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- North Carolina's body camera law has come under renewed scrutiny after a judge blocked the media's access to footage of Andrew Brown Jr.'s death in Elizabeth City.
- Democrat Jeff Jackson, who's running for U.S. Senate, says he was one of only two state Senators to vote against the law in 2016.
- He's right. And the record shows that one of his opponents in the Democratic primary, Erica Smith, voted for the bill.
A Democratic candidate for U.S. Senate in North Carolina says he was among a small group of legislators who opposed the so-called "body camera law" that permits a judge to shield footage of Andrew Brown Jr.’s death from the public.
Brown, 42, was killed on April 21 while Pasquotank County deputies served drug-related search and arrest warrants at his house in Elizabeth City.
A private autopsy requested by Brown’s family shows he was shot five times and suffered a fatal gunshot wound to the back of the head. Brown’s family believes body camera footage will show that Brown never threatened police and was unjustly killed.
However, a Superior Court judge on April 28 refused to release the video to the public. A state law gives judges discretion over whether to make such footage public.
Senate candidate Jeff Jackson recently tweeted about his record on the issue as a member of the state Senate.
"In 2016, then Gov. [Pat] McCrory signed HB 972 into law. It had passed the state Senate 48-2. I was one of the 2 who voted against it," he tweeted May 3.
One of Jackson’s opponents in the Democratic primary, Erica Smith, also served in North Carolina’s state Senate at the time. McCrory is also running for the US Senate seat, on the Republican side.
So, given the national attention on North Carolina’s body cam law amid the Senate race, we wondered: Is Jackson telling the truth?
The answer is yes.
In 2016, North Carolina lawmakers gave judges discretion over the release of body camera videos when they passed House Bill 972. Then Gov. Pat McCrory, who is now running for U.S. Senate on the Republican side, signed the bill into law.
Prior to HB 972, UNC legal experts said the status of the recordings under the state’s public records laws had been unclear. An existing law "meant that the public had no right of access to the recordings, but the law enforcement agency could release them in its discretion," UNC expert Frayda Bluestein wrote in 2016.
In Brown’s case, his family says they were shown only 20 seconds of footage captured by body cameras on Pasquotank County deputies.
So they appealed to Superior Court, which HB 972 gives them the right to do. The judge ruled that Brown’s family can see more of the video, but he refused to release it to the media.
While the ACLU called HB 927 a "shameful" attempt to hide facts from the public, the bill passed with bipartisan support in the legislature.
For the final state House vote, 20 Democrats joined the Republican majority in supporting the bill — including current minority leader Rep. Robert Reives. In the state Senate, Jackson was the only Democrat to vote against the bill. The other opponent was Republican Chad Barefoot.
Jackson explained his position when asked about the bill in an election debate that October.
"I voted against it because it enabled a situation where, if you were mistreated by the police, say, when you were stopped for a speeding ticket, it made it very difficult for you to see the video even if you yourself were pictured in that video. You have to go to court if the police say no. And then once you go to court, it’s really difficult to win because you have to prove that the police abused their discretion, which is the highest civil standard under the law."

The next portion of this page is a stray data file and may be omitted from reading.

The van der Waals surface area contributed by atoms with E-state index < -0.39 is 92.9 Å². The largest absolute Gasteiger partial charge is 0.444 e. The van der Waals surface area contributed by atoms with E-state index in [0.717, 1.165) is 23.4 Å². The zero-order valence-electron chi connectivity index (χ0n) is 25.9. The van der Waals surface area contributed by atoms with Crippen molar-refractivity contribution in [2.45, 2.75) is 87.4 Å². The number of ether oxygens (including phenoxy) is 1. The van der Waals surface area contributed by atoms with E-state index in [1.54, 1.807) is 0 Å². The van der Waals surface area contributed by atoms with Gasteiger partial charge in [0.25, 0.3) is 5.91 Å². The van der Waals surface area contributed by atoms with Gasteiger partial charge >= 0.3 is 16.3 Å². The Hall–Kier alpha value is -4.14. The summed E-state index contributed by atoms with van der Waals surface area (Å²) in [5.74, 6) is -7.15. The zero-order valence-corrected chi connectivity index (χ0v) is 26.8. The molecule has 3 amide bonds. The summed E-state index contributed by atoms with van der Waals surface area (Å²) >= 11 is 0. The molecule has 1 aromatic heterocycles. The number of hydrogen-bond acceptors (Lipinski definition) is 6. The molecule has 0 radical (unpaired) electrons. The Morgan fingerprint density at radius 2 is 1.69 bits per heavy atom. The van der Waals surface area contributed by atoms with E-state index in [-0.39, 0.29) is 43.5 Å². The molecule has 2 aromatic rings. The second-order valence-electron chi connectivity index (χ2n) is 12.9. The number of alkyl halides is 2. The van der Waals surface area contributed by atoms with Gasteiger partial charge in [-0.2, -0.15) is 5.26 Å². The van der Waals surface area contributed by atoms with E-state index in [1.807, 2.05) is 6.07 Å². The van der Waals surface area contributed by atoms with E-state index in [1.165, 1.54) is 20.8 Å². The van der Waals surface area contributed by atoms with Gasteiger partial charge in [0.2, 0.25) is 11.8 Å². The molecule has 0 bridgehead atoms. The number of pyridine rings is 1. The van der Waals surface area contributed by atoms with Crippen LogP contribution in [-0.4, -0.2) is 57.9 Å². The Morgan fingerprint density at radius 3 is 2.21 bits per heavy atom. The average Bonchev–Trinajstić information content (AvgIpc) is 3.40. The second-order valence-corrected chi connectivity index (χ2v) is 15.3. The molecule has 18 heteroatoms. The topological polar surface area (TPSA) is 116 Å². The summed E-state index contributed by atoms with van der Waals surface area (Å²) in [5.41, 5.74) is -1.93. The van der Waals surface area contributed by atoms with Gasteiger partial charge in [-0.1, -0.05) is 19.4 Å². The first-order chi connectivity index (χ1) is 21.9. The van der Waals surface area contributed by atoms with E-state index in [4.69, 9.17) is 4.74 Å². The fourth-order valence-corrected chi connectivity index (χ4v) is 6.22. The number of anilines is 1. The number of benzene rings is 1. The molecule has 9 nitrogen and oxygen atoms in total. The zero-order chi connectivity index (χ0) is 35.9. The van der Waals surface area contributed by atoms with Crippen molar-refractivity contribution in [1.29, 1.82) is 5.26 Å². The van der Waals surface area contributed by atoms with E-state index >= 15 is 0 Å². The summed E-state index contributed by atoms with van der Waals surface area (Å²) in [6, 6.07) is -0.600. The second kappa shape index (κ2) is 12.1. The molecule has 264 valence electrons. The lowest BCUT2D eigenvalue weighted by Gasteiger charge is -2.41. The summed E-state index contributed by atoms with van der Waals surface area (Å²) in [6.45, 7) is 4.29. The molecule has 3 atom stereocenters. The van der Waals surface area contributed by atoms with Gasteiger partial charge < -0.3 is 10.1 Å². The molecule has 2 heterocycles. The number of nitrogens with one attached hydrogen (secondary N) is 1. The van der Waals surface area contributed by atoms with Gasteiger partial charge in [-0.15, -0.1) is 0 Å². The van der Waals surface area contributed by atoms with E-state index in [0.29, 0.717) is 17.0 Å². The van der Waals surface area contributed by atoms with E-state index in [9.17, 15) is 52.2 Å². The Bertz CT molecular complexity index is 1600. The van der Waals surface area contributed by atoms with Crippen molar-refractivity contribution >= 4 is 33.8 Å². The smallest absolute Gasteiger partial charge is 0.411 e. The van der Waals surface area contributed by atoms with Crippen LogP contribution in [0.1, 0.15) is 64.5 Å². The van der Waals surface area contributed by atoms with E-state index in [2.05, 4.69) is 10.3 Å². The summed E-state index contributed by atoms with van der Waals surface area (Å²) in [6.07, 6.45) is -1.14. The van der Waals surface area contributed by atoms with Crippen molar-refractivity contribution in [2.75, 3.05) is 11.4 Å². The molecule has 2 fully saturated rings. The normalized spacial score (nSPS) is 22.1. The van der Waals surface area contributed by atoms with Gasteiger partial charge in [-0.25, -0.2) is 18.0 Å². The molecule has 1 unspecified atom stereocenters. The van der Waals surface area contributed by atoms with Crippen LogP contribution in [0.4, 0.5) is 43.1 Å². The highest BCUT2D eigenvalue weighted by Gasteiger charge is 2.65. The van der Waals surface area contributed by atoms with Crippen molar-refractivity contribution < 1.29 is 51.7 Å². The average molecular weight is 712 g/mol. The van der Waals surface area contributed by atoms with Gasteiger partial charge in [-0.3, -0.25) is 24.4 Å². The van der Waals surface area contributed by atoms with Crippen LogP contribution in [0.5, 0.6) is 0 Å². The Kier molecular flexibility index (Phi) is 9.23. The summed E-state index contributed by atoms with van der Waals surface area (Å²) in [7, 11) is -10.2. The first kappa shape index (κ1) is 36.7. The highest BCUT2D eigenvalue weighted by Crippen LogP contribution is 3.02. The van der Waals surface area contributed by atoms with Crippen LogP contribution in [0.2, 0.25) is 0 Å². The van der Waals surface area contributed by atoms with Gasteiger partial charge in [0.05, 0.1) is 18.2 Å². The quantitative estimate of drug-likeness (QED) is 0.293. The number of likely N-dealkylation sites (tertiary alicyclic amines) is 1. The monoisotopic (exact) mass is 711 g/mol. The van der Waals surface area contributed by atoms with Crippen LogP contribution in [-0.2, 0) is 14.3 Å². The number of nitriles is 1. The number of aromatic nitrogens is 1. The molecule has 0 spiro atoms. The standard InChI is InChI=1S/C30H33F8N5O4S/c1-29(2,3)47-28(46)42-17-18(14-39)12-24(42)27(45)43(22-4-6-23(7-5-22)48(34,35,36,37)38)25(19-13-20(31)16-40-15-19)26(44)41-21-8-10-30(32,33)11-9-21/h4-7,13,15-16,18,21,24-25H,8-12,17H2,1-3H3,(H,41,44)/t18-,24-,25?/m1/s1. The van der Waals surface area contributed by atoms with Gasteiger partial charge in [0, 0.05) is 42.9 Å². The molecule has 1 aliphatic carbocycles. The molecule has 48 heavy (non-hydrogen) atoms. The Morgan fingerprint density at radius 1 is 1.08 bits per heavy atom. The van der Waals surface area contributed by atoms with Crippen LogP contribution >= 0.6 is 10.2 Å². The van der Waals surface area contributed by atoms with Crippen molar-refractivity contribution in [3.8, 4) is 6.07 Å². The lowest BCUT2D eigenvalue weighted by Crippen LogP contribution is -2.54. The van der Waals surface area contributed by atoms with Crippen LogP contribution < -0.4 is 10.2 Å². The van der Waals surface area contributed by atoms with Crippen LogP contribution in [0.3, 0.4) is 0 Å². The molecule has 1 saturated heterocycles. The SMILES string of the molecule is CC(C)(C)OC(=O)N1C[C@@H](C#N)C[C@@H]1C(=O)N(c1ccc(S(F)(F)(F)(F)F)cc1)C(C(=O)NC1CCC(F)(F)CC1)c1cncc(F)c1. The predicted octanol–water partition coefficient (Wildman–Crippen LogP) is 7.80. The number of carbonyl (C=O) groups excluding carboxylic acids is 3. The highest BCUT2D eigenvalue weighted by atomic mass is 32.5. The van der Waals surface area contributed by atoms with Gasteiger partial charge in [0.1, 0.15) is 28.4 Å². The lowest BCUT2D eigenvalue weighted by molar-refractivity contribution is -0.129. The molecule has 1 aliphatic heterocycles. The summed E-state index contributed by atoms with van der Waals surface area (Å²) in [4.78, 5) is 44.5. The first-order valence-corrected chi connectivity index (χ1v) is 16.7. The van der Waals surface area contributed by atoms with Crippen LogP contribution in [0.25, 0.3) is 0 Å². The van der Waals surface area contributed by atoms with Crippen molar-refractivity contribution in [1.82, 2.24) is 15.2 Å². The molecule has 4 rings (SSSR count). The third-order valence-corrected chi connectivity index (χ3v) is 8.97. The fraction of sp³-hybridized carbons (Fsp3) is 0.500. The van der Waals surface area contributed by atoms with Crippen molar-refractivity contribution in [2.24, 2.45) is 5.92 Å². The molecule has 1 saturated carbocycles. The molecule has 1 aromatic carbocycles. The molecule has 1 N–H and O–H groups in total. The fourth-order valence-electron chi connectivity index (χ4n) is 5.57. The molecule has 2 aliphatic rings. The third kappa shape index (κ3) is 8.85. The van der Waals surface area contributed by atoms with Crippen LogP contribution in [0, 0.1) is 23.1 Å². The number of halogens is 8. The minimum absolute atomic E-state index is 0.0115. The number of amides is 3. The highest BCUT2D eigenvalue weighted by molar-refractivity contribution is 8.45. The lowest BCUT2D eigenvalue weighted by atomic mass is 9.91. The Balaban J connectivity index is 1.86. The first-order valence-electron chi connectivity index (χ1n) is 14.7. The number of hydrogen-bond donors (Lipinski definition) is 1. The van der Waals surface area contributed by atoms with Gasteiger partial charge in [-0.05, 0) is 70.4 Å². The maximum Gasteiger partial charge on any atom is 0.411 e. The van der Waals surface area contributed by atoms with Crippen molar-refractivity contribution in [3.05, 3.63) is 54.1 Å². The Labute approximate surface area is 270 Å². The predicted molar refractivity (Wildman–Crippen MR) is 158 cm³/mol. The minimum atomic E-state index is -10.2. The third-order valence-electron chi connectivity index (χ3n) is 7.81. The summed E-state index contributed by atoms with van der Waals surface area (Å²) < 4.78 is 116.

PolitiFact North Carolina in 2016 checked a claim similar to the quote Jackson gave in the debate, finding it to be True.
Smith, one of Jackson’s opponents in the Democratic primary for U.S. Senate, also served in the state Senate at the time. She voted to pass it. In a Twitter message exchange with a PolitiFact reporter, Smith focused on the positives of the bill while saying reform is still needed.
"Along with almost the entire Democratic caucus, I voted for the bill to guarantee that officers' body cams and dash cams would remain on at all times, increasing accountability and ensuring that there would always be footage. I believed at the time, as I believe now, that the process to release that footage was made far too restrictive and support the ongoing efforts to reform that. Given the realities of the NCGA at the time, I wanted to ensure that we did what we could to increase accountability albeit a flawed piece of legislation that we had aspirations of returning to and improving."
Smith has been speaking to protestors in Elizabeth City about the need for more transparency in policing. Other candidates in North Carolina’s U.S. Senate race didn’t serve in the legislature.
Jackson said he was "one of the 2 (state Senators) who voted against" North Carolina’s body camera law.
Records show that is True.
Tweet by North Carolina state Sen. Jeff Jackson on May 3, 2021.
Stories by WRAL, "Did Andrew Brown's criminal history justify manpower, firepower used to serve warrant?" posted April 30, 2021; "Judge won't release videos of deputies shooting Black man," posted April 28, 2021.
North Carolina House Bill 972 and roll call votes on ncleg.gov.
UNC Coates’ Canons local Government blog, "Answers to questions about North Carolina’s body-worn camera law," posted July 20, 2016.
ACLU press release, "Gov. McCrory signs bill that keeps police camera footage secret," issued July 11, 2016.
Video posted to Jeff Jackson’s Facebook page on Oct. 21, 2016.
Twitter exchange with Erica Smith on May 6, 2021.
Tweet by Erica Smith on May 4, 2021.
PolitiFact fact check, "ACLU: North Carolina police will have significant power to keep body cam, dash cam footage secret," posted July 1, 2016.
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